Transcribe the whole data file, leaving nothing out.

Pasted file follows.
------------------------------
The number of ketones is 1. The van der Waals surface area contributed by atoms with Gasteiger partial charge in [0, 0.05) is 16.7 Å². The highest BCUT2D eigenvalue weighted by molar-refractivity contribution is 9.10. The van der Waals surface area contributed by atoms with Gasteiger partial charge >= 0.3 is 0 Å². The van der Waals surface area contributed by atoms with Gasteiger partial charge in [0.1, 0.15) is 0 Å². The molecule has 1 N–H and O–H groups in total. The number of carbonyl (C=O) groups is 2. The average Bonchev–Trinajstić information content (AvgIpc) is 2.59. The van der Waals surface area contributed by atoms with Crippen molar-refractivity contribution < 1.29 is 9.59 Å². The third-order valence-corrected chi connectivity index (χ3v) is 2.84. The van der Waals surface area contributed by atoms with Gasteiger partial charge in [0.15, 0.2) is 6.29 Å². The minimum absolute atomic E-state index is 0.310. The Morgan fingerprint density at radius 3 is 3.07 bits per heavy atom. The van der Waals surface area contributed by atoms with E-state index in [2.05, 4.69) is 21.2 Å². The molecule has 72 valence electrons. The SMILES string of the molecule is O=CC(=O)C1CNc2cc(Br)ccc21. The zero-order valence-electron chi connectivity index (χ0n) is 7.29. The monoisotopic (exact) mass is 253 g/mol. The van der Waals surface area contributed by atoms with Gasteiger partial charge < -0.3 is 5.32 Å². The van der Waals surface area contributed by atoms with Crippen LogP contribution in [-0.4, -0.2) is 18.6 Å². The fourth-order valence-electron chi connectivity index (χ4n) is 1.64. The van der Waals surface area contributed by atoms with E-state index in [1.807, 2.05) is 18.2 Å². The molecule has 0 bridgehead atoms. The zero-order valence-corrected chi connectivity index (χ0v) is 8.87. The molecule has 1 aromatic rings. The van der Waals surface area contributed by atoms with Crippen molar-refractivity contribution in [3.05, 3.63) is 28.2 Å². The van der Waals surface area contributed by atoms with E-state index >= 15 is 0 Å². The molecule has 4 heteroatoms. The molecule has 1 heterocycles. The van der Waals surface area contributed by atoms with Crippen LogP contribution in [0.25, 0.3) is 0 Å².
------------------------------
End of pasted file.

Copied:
The number of ketones is 1. The van der Waals surface area contributed by atoms with Gasteiger partial charge in [0, 0.05) is 16.7 Å². The highest BCUT2D eigenvalue weighted by molar-refractivity contribution is 9.10. The van der Waals surface area contributed by atoms with Gasteiger partial charge >= 0.3 is 0 Å². The van der Waals surface area contributed by atoms with Gasteiger partial charge in [0.1, 0.15) is 0 Å². The molecule has 1 N–H and O–H groups in total. The number of carbonyl (C=O) groups is 2. The average Bonchev–Trinajstić information content (AvgIpc) is 2.59. The van der Waals surface area contributed by atoms with Crippen molar-refractivity contribution < 1.29 is 9.59 Å². The third-order valence-corrected chi connectivity index (χ3v) is 2.84. The van der Waals surface area contributed by atoms with Gasteiger partial charge in [0.15, 0.2) is 6.29 Å². The minimum absolute atomic E-state index is 0.310. The Morgan fingerprint density at radius 3 is 3.07 bits per heavy atom. The van der Waals surface area contributed by atoms with E-state index in [2.05, 4.69) is 21.2 Å². The molecule has 72 valence electrons. The SMILES string of the molecule is O=CC(=O)C1CNc2cc(Br)ccc21. The zero-order valence-electron chi connectivity index (χ0n) is 7.29. The monoisotopic (exact) mass is 253 g/mol. The van der Waals surface area contributed by atoms with Gasteiger partial charge < -0.3 is 5.32 Å². The van der Waals surface area contributed by atoms with Crippen LogP contribution in [-0.4, -0.2) is 18.6 Å². The fourth-order valence-electron chi connectivity index (χ4n) is 1.64. The van der Waals surface area contributed by atoms with E-state index in [1.807, 2.05) is 18.2 Å². The molecule has 0 bridgehead atoms. The zero-order valence-corrected chi connectivity index (χ0v) is 8.87. The molecule has 1 aromatic rings. The van der Waals surface area contributed by atoms with Crippen molar-refractivity contribution in [3.05, 3.63) is 28.2 Å². The van der Waals surface area contributed by atoms with E-state index >= 15 is 0 Å². The molecule has 4 heteroatoms. The molecule has 1 heterocycles. The van der Waals surface area contributed by atoms with Crippen LogP contribution in [0.25, 0.3) is 0 Å².